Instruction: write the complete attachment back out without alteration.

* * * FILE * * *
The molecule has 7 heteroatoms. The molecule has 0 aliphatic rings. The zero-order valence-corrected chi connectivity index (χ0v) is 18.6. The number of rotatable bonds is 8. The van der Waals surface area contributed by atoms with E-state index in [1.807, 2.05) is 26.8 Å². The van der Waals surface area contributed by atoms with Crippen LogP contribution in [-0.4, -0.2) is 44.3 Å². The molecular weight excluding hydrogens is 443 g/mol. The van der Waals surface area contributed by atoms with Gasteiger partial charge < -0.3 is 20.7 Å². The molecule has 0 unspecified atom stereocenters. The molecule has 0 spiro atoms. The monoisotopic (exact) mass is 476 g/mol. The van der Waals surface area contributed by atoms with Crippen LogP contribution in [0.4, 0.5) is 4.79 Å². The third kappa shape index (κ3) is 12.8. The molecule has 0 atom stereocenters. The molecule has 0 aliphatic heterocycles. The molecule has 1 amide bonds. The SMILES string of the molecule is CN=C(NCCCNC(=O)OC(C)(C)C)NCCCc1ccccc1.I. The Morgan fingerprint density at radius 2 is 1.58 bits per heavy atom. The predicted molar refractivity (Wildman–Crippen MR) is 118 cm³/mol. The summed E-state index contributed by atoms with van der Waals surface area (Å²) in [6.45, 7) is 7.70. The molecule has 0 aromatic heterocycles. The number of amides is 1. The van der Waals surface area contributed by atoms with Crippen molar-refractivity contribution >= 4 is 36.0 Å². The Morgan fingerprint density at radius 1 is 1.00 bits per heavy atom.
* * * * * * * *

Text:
The molecule has 7 heteroatoms. The molecule has 0 aliphatic rings. The zero-order valence-corrected chi connectivity index (χ0v) is 18.6. The number of rotatable bonds is 8. The van der Waals surface area contributed by atoms with E-state index in [1.807, 2.05) is 26.8 Å². The van der Waals surface area contributed by atoms with Crippen LogP contribution in [-0.4, -0.2) is 44.3 Å². The molecular weight excluding hydrogens is 443 g/mol. The van der Waals surface area contributed by atoms with Gasteiger partial charge < -0.3 is 20.7 Å². The molecule has 0 unspecified atom stereocenters. The molecule has 0 spiro atoms. The monoisotopic (exact) mass is 476 g/mol. The van der Waals surface area contributed by atoms with Crippen LogP contribution in [0.4, 0.5) is 4.79 Å². The third kappa shape index (κ3) is 12.8. The molecule has 0 atom stereocenters. The molecule has 0 aliphatic heterocycles. The molecule has 1 amide bonds. The SMILES string of the molecule is CN=C(NCCCNC(=O)OC(C)(C)C)NCCCc1ccccc1.I. The Morgan fingerprint density at radius 2 is 1.58 bits per heavy atom. The predicted molar refractivity (Wildman–Crippen MR) is 118 cm³/mol. The summed E-state index contributed by atoms with van der Waals surface area (Å²) in [6.45, 7) is 7.70. The molecule has 0 aromatic heterocycles. The number of amides is 1. The van der Waals surface area contributed by atoms with Crippen molar-refractivity contribution >= 4 is 36.0 Å². The Morgan fingerprint density at radius 1 is 1.00 bits per heavy atom.